Darby's Bible Synopsis
Now Sarai Abram's wife bare him no children: and she had an handmaid, an Egyptian, whose name was Hagar.
Abram seeking, at Sarah's instigation, to anticipate the will of God and the accomplishment of the promise in its time, we have the covenant of the law in Hagar, the source of distress and disquietude. God, however, takes care of the seed according to the flesh. The application of this as a figure is clear from Galatians 4. The pride of man under the law is marked in Hagar's spirit, yet her son cannot be heir. The haste of man, who will not wait God's time, will not wait on Him as to means of accomplishment (so was it with Jacob for the blessing) is full of moral warning to us; it is ever the source of disquietude and sorrow. Hagar, too, was an Egyptian a remembrance, also, of the want of faith in Abram. The law and flesh, and indeed sin, ever go together (see John 8:34-36); and in connection with the unbelief of nature, that is, Egypt.
As regards the order of these chapters, I may add, 12, 13, 14 go together, and are dependent on the double manifestation of God to Abram; first, to call him, and then in Canaan. We have power, failure, return, and enduring heavenly faith contrasted with worldliness, and thereto the display of earthly power attached, to that faith, closing with victory; God possessor of heaven and earth, and Melchisedec.
Though chapter 15 stands alone as a whole, chapter 16 is so far connected with it, that it is the fleshly attempt on Sarah's part to have the seed which was assured by the word of the Lord to Abram in the beginning of chapter 15. Here all is failure; but the purposes of God will be accomplished according to promise, and not of the flesh and man's will.
And Sarai said unto Abram, Behold now, the LORD hath restrained me from bearing: I pray thee, go in unto my maid; it may be that I may obtain children by her. And Abram hearkened to the voice of Sarai.
And Sarai Abram's wife took Hagar her maid the Egyptian, after Abram had dwelt ten years in the land of Canaan, and gave her to her husband Abram to be his wife.
And he went in unto Hagar, and she conceived: and when she saw that she had conceived, her mistress was despised in her eyes.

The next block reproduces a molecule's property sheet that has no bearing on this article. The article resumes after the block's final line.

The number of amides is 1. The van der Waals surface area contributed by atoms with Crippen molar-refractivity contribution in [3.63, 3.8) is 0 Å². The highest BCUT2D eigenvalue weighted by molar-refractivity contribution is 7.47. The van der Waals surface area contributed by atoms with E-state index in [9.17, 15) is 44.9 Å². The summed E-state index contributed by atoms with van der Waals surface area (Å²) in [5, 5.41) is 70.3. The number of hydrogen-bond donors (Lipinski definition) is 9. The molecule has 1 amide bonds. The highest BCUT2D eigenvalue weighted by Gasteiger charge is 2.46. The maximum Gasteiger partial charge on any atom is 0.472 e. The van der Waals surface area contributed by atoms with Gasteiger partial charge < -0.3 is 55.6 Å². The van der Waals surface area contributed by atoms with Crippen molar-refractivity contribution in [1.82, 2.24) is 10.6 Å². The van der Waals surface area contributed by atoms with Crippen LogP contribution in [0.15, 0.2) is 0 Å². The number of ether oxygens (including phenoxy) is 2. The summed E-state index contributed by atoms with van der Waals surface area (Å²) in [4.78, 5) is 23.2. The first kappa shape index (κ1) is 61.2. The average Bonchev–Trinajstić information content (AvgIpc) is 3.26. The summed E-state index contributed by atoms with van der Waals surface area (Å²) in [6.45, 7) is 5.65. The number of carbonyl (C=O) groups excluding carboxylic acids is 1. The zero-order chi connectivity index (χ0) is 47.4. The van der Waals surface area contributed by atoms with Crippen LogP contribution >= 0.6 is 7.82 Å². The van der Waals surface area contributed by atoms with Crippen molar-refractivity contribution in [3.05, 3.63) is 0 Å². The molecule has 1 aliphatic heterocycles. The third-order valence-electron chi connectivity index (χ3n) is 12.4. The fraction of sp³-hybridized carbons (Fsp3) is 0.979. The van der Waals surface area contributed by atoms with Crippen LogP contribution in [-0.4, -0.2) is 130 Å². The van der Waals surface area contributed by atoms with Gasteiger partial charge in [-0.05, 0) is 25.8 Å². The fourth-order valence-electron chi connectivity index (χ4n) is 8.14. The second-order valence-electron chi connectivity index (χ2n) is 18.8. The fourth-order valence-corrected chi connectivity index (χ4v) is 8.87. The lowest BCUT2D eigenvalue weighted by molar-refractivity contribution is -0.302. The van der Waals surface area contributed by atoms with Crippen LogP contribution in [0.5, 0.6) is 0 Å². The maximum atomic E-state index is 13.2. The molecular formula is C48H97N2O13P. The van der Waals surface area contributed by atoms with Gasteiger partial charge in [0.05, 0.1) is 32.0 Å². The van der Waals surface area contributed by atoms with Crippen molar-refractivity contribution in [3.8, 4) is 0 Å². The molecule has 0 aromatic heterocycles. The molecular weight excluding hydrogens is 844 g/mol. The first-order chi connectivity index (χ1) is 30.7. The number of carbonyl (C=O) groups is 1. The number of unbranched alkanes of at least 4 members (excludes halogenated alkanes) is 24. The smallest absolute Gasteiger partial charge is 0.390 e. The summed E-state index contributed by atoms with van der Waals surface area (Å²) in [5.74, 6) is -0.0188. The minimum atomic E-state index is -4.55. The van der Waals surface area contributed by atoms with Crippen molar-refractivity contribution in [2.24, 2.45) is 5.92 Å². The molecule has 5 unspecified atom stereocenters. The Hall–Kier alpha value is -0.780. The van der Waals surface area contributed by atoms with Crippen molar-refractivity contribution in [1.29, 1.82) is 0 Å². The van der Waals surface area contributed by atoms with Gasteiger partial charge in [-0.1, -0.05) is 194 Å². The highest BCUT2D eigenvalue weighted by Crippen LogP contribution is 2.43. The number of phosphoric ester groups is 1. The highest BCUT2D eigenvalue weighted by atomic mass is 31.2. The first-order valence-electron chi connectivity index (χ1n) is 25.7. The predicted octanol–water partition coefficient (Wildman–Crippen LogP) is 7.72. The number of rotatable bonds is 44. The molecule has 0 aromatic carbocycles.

And Sarai said unto Abram, My wrong be upon thee: I have given my maid into thy bosom; and when she saw that she had conceived, I was despised in her eyes: the LORD judge between me and thee.
But Abram said unto Sarai, Behold, thy maid is in thy hand; do to her as it pleaseth thee. And when Sarai dealt hardly with her, she fled from her face.
And the angel of the LORD found her by a fountain of water in the wilderness, by the fountain in the way to Shur.
And he said, Hagar, Sarai's maid, whence camest thou? and whither wilt thou go? And she said, I flee from the face of my mistress Sarai.
And the angel of the LORD said unto her, Return to thy mistress, and submit thyself under her hands.
And the angel of the LORD said unto her, I will multiply thy seed exceedingly, that it shall not be numbered for multitude.
And the angel of the LORD said unto her, Behold, thou art with child, and shalt bear a son, and shalt call his name Ishmael; because the LORD hath heard thy affliction.
And he will be a wild man; his hand will be against every man, and every man's hand against him; and he shall dwell in the presence of all his brethren.
And she called the name of the LORD that spake unto her, Thou God seest me: for she said, Have I also here looked after him that seeth me?
Wherefore the well was called Beerlahairoi; behold, it is between Kadesh and Bered.
And Hagar bare Abram a son: and Abram called his son's name, which Hagar bare, Ishmael.
And Abram was fourscore and six years old, when Hagar bare Ishmael to Abram.